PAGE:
Through paintings, part and parcel of his artistic journey, the plastic art Syrian professional Adnan Kadrash seeks to bridge what he referred to as a “cultural gap,” which reigned over Idlib in the Years of war, driven by a hope that helped him refuse to put an end to his art at the beginning of the war.
While yet at school, teachers discovered the “unusual talent” of Adnan Kadrash, the son of Idlib city, which triggered in him a desire to sharpen this skill academically. Accordingly, he joined the Plastic Art Institute in his city, hoping to enter the Fine Arts University after finishing high school.
Kadrashe’s desire did not completely crystalize, as he told Enab Baladi, for his financial status prevented him from enrolling at the Fine Arts University. He, thus, studied at the “Manual labour” Department, under the Teachers Preparation Institute, through which he realized a part of his ambitions, for the Institute showed further care to painters and artists, considering their various abilities.
Kadrash graduated from the Institute in 1999, and he worked as a teacher of art in the preparatory and high schools of Idlib. He also worked at a plastic art center for seven years, after which the revolution broke out in the majority of the Syrian areas, including his own city. At this crossroad, he thought of drawing a new future for his artistic journey.
The artist could not detach himself from reality when his city strove with peaceful demonstrations in 2011; he, rather, chose to employee his art in the service of the revolution, as he put it. With a group of Artists in Idlib, he drew paintings that demonstrators held on the streets, calling for stopping oppression. He also painted tableau on the walls of Idlib, as a reminder of detainees and the “injustice” which Syrian civilians suffered throughout Syria.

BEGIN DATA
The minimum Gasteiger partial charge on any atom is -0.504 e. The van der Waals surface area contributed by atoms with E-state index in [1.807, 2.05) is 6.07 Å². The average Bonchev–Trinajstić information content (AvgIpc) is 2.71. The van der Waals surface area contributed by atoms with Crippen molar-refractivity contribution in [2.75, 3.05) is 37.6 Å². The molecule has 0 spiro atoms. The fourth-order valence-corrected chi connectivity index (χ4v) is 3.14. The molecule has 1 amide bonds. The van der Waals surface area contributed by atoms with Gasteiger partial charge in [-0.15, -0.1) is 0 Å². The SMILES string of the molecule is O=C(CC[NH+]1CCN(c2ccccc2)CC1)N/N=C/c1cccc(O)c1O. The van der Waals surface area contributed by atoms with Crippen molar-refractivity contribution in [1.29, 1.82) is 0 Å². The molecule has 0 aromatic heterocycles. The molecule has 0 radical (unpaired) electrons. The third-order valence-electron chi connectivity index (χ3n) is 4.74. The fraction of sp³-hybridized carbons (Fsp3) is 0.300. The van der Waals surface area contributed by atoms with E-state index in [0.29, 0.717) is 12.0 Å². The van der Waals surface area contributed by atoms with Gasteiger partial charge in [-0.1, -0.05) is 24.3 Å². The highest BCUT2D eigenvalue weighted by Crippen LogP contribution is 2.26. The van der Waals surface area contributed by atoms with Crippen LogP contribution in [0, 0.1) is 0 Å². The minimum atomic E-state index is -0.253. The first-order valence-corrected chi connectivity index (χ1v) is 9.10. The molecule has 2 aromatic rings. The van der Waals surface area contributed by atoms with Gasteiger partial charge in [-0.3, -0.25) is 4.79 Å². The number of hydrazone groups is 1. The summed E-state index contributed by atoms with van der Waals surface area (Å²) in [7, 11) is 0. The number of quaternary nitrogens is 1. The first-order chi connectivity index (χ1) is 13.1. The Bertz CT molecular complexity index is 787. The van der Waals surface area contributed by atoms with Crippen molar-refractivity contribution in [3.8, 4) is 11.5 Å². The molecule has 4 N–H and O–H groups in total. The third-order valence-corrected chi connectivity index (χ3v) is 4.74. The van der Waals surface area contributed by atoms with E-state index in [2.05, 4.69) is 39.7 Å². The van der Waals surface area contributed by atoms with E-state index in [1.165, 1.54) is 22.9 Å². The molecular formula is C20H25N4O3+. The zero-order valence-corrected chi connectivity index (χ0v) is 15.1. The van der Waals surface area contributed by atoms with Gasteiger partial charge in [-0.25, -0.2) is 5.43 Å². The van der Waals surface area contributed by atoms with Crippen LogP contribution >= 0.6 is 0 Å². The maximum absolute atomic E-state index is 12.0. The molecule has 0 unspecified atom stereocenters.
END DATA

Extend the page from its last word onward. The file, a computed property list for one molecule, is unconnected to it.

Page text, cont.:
Back then, Kadrash was still teaching at schools affiliated with the Syrian regime to leave them when the Syrian opposition captured Idlib in 2015. After which, he thought that he will find himself an artistic space, only to be shocked with a reality equally unfair to artists and talented people under the humanitarian suffering which took control of Idlib due to the war.
Here, Kadrash found himself involved in the work of relief organizations, in the field of child protection, where he organized recreational and artistic activities for children at camps until he had the idea of founding a committee that brings together Idlib’s artist and intellectuals, “so it might bridge the cultural vacuum at the city,” as he put it.
Kadrash took the idea further and started working with a group of his city’s artists, with whom he launched the “Diaa” Cultural Foundation last September, which incubates, intellectuals, painters, poets and drama and cinema experts, aiming to send the world a message that Idlib is a city for art, poetry and intellect, not a “city for terrorism,” as some are advertising through media.
In his interview with Enab Baladi, the Syrian artist hinted at additional difficulties faced by painters in Idlib, including the lack of painting materials, especially colored-paints and the high price of available ones.
“We are forced to draw with [wall] paints and a wooden frame only, as this what we have at hand,” he concluded.